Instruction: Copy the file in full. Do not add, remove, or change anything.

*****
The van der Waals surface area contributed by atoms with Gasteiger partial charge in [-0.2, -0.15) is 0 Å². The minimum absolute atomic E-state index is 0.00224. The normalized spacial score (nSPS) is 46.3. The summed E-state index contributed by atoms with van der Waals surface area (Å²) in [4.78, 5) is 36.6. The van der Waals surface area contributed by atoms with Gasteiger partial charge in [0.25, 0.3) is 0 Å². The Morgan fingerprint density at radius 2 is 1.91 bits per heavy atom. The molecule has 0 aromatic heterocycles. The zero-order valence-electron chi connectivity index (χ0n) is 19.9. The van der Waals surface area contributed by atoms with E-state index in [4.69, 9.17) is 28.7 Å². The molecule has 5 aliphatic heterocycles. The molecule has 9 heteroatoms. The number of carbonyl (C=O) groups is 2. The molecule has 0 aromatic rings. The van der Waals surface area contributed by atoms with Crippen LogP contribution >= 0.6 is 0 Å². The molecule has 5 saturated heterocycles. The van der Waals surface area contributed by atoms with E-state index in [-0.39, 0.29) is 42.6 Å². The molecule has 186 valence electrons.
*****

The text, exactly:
The van der Waals surface area contributed by atoms with Gasteiger partial charge in [-0.2, -0.15) is 0 Å². The minimum absolute atomic E-state index is 0.00224. The normalized spacial score (nSPS) is 46.3. The summed E-state index contributed by atoms with van der Waals surface area (Å²) in [4.78, 5) is 36.6. The van der Waals surface area contributed by atoms with Gasteiger partial charge in [0.25, 0.3) is 0 Å². The Morgan fingerprint density at radius 2 is 1.91 bits per heavy atom. The molecule has 0 aromatic heterocycles. The zero-order valence-electron chi connectivity index (χ0n) is 19.9. The van der Waals surface area contributed by atoms with E-state index in [4.69, 9.17) is 28.7 Å². The molecule has 5 aliphatic heterocycles. The molecule has 9 heteroatoms. The number of carbonyl (C=O) groups is 2. The molecule has 0 aromatic rings. The van der Waals surface area contributed by atoms with Crippen LogP contribution >= 0.6 is 0 Å². The molecule has 5 saturated heterocycles. The van der Waals surface area contributed by atoms with E-state index in [-0.39, 0.29) is 42.6 Å². The molecule has 186 valence electrons.